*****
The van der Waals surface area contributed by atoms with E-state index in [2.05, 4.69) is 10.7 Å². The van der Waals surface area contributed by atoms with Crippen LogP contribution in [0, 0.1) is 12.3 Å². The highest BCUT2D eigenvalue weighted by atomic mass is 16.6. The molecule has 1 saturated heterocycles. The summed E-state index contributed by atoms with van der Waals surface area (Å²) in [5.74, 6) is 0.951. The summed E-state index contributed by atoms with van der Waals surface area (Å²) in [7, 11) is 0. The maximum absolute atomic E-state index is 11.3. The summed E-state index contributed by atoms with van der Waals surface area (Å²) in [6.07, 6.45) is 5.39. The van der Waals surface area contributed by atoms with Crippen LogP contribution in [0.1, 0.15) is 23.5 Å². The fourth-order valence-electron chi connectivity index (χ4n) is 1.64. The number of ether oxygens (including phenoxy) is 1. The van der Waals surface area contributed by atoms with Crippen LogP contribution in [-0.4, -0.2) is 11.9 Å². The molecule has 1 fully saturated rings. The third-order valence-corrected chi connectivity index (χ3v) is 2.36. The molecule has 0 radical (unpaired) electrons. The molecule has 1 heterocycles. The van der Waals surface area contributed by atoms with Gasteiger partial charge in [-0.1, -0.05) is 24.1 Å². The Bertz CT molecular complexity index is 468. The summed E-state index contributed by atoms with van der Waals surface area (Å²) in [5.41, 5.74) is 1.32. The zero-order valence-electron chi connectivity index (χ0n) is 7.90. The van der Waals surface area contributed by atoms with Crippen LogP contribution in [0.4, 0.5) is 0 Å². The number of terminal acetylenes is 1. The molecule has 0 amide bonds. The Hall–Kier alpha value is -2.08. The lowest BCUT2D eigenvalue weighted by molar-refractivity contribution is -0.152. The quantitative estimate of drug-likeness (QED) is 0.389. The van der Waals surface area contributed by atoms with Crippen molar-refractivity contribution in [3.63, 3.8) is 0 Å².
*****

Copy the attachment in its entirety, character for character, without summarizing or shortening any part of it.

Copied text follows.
The van der Waals surface area contributed by atoms with E-state index in [2.05, 4.69) is 10.7 Å². The van der Waals surface area contributed by atoms with Crippen LogP contribution in [0, 0.1) is 12.3 Å². The highest BCUT2D eigenvalue weighted by atomic mass is 16.6. The molecule has 1 saturated heterocycles. The summed E-state index contributed by atoms with van der Waals surface area (Å²) in [5.74, 6) is 0.951. The summed E-state index contributed by atoms with van der Waals surface area (Å²) in [7, 11) is 0. The maximum absolute atomic E-state index is 11.3. The summed E-state index contributed by atoms with van der Waals surface area (Å²) in [6.07, 6.45) is 5.39. The van der Waals surface area contributed by atoms with Crippen LogP contribution in [0.1, 0.15) is 23.5 Å². The fourth-order valence-electron chi connectivity index (χ4n) is 1.64. The number of ether oxygens (including phenoxy) is 1. The van der Waals surface area contributed by atoms with Crippen LogP contribution in [-0.4, -0.2) is 11.9 Å². The molecule has 1 fully saturated rings. The third-order valence-corrected chi connectivity index (χ3v) is 2.36. The molecule has 0 radical (unpaired) electrons. The molecule has 1 heterocycles. The van der Waals surface area contributed by atoms with Gasteiger partial charge in [-0.1, -0.05) is 24.1 Å². The Bertz CT molecular complexity index is 468. The summed E-state index contributed by atoms with van der Waals surface area (Å²) in [5.41, 5.74) is 1.32. The zero-order valence-electron chi connectivity index (χ0n) is 7.90. The van der Waals surface area contributed by atoms with Crippen LogP contribution in [0.4, 0.5) is 0 Å². The number of terminal acetylenes is 1. The molecule has 0 amide bonds. The Hall–Kier alpha value is -2.08. The lowest BCUT2D eigenvalue weighted by molar-refractivity contribution is -0.152. The quantitative estimate of drug-likeness (QED) is 0.389. The van der Waals surface area contributed by atoms with Crippen molar-refractivity contribution in [3.63, 3.8) is 0 Å².